Internet users are growing increasingly skeptical of online review sites.
In fact, one in four people believe the information available on ratings sites is unfair, according to a 2013 Maritz Research survey. A new service called WhoDoYou is trying to solve that problem. It's an interesting concept that really takes no action from business owners, at least not yet.
WhoDoYou uses advanced machine learning and natural language processing to scour social networks for relevant public content (ex. "Does anybody know a good plumber in Milwaukee?"), captures the responses and distills them into searchable recommendations. Users can search by category and location, and trace every recommendation back to its original source, making it extremely difficult for businesses to 'game the system' with phony reviews.
In other words, WhoDoYou takes public conversations from Facebook, catalogs them and stores them on their website. They are reclaiming the advice that is already being shared on Facebook and putting it in a format that other people can use - whether they are Facebook friends with the original reviewers or not.
Currently, according to Founder and CEO Yoav Schwartz, WhoDoYou is working on getting the consumer side right first before jumping into business outreach. After all, there's a lot of new technology and machine learning involved in pulling data from Facebook and turning the data into business profiles.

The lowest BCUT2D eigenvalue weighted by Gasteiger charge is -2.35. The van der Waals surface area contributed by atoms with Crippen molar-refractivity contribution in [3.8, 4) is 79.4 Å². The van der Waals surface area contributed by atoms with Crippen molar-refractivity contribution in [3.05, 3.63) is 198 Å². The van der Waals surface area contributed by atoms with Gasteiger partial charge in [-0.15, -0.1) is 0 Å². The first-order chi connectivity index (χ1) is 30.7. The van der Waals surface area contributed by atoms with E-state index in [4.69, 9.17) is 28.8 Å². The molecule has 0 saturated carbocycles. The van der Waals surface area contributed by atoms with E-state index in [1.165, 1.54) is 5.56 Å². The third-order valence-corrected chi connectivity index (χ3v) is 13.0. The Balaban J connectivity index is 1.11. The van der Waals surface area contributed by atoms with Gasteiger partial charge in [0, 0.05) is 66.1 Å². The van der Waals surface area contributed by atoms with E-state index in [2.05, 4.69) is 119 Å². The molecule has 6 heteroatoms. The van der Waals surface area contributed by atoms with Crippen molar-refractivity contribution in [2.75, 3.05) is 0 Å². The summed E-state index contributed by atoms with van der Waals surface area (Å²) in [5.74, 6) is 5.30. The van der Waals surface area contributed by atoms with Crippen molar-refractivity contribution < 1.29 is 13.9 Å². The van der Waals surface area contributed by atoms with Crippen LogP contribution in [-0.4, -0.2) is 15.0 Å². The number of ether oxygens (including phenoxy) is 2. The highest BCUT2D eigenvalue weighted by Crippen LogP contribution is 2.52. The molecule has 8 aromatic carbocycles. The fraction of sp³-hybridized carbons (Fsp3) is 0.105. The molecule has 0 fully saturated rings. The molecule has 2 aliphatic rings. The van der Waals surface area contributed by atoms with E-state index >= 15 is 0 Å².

What the company plans to do in the next 3-6 months is focus more on the business sides of things. Today, business owners can sign up for a free profile with the most basic information. There is also a premium profile option, which adds more information like logos, hours of operation, etc. If they don't do either, but have been recommended by someone (anyone) on Facebook, they will appear on the site. The good news is that if someone is not a great provider, they are more likely to not show up, because it's about "who do you use" not who do you not like.
What's interesting about the business plan is that the conversations dictate its growth. For example, if people on Facebook are always recommending doctors, but not plumbers, than the doctors' category will grow quicker. The same could be said of the different cities where recommendations are happening. If people in San Diego are always recommending dentists, but more doctor recommendations are coming out of Chicago, then there will be some discrepancy.
Head of analyst relations, public relations, customer advocacy (People Heroes), customer community, content marketing (full funnel/lifecycle), content operations and optimization, reputation management and social media. Leads a team of nine superstars to exceed our goals multi-fold.